[Endorsed: “March 5, 1702. Invoice.”]

The Lords Prayer


LATIN

PATER NOSTER, qui es in caelis, sanctificetur nomen tuum. Adveniat regnum tuum. Fiat voluntas tua, sicut in caelo et in terra. Panem nostrum quotidianum da nobis hodie, et dimitte nobis debita nostra sicut et nos dimittimus debitoribus nostris. Et ne nos inducas in tentationem, sed libera nos a malo. Amen.
ENGLISH

OUR Father, who art in heaven, hallowed be Thy name. Thy kingdom come. Thy will be done on earth as it is in heaven. Give us this day our daily bread and forgive us our trespasses as we forgive those who trespass against us. And lead us not into temptation, but deliver us from evil. Amen.

FRENCH


Notre Père qui es aux cieux: que ton nom soit sanctifié; que ton règne vienne; que ta volonté soit faite sur la terre comme au ciel.
Donne-nous aujourd'hui notre pain quotidien;
et pardonne-nous nos offenses, comme nous pardonnons à ceux qui nous ont offensés;
et ne nous induis point en tentation,
mais dé. Amen.

Thursday, December 29, 2016

The Angelus



ANGELUS (Latin)

V. Angelus Domini nuntiavit Mariae.
R. Et concepit de Spiritu Sancto.

Ave Maria, gratia plena; Dominus tecum: benedicta tu in mulieribus, et benedictus fructus ventris tui Iesus. * Sancta Maria, Mater Dei ora pro nobis peccatoribus, nunc et in hora mortis nostrae. Amen.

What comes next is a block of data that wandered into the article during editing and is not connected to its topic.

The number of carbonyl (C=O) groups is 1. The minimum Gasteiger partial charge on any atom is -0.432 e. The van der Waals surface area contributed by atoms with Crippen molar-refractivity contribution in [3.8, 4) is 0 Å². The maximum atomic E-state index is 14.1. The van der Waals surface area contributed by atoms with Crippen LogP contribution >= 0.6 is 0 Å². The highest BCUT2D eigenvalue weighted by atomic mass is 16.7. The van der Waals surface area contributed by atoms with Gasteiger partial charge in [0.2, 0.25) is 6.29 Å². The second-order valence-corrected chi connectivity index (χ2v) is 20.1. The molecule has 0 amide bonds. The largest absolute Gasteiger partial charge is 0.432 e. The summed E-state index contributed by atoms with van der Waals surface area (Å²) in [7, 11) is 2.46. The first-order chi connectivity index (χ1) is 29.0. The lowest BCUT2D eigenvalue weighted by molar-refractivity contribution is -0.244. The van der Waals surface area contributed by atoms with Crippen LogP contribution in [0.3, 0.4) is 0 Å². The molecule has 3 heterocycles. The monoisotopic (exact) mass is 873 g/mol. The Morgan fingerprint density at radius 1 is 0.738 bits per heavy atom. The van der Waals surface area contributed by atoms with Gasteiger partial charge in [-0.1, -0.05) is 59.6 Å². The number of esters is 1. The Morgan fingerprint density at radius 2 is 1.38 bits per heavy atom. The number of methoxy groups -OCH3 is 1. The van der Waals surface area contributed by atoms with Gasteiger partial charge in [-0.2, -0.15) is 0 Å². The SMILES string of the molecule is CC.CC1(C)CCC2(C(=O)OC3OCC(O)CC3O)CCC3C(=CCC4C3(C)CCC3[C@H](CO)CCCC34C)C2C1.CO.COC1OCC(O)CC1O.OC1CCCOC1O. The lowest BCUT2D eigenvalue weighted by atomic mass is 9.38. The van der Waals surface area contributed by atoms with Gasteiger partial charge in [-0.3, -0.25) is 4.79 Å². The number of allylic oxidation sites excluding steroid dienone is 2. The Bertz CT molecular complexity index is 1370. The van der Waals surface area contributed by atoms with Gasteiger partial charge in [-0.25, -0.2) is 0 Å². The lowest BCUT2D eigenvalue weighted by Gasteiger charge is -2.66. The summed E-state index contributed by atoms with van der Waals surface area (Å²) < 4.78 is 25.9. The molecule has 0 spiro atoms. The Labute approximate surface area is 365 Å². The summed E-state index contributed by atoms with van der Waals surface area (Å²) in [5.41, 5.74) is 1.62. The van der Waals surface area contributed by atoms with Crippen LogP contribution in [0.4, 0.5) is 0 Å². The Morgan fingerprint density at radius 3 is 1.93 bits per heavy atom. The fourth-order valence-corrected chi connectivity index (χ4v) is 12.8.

V. Ecce ancilla Domini,
R. Fiat mihi secundum verbum tuum.

Ave Maria, gratia plena; Dominus tecum: benedicta tu in mulieribus, et benedictus fructus ventris tui Iesus. * Sancta Maria, Mater Dei ora pro nobis peccatoribus, nunc et in hora mortis nostrae. Amen.

V. Et Verbum caro factum est,
R. Et habitavit in nobis.

Ave Maria, gratia plena; Dominus tecum: benedicta tu in mulieribus, et benedictus fructus ventris tui Iesus.* Sancta Maria, Mater Dei ora pro nobis peccatoribus, nunc et in hora mortis nostrae. Amen.

V. Ora pro nobis, sancta Dei Genetrix,
R. Ut digni efficiamur promissionibus Christi.

Oremus. Gratiam tuam, quaesumus, Domine, mentibus nostris infunde; ut qui, Angelo nuntiante, Christi Filii tui incarnationem cognovimus, per passionem eius et crucem ad resurrectionis gloriam perducamur. Per eumdem Christum Dominum nostrum. R. Amen.


ANGELUS (English)

V. The angel of the Lord declared unto Mary.
R. And she conceived of the Holy Spirit.

Hail Mary, full of grace; the Lord is with Thee: blessed art thou among women, and blessed is the fruit of thy womb, Jesus.* Holy Mary, Mother of God, prayer for us sinners, now and at the hour of our death.

V. Behold the handmaid of the Lord,
R. Be it done to me according to Thy word.

Hail Mary, full of grace; the Lord is with Thee: blessed art thou among women, and blessed is the fruit of thy womb, Jesus.* Holy Mary, Mother of God, prayer for us sinners, now and at the hour of our death.

V. And the Word was made flesh,
R. And dwelt among us.

Hail Mary, full of grace; the Lord is with Thee: blessed art thou among women, and blessed is the fruit of thy womb, Jesus.* Holy Mary, Mother of God, prayer for us sinners, now and at the hour of our death.

V. Pray for us, O holy Mother of God,
R. That we may be made worthy of the promises of Christ.

Let us pray.
Pour forth, we beseech Thee, Lord, Thy grace into our hearts; that, as we have known the Incarnation of Christ, Thy Son, by the message of an angel, so by His Passion and Cross we may be brought to the glory of the Resurrection. Through the same Christ our Lord.
R. Amen.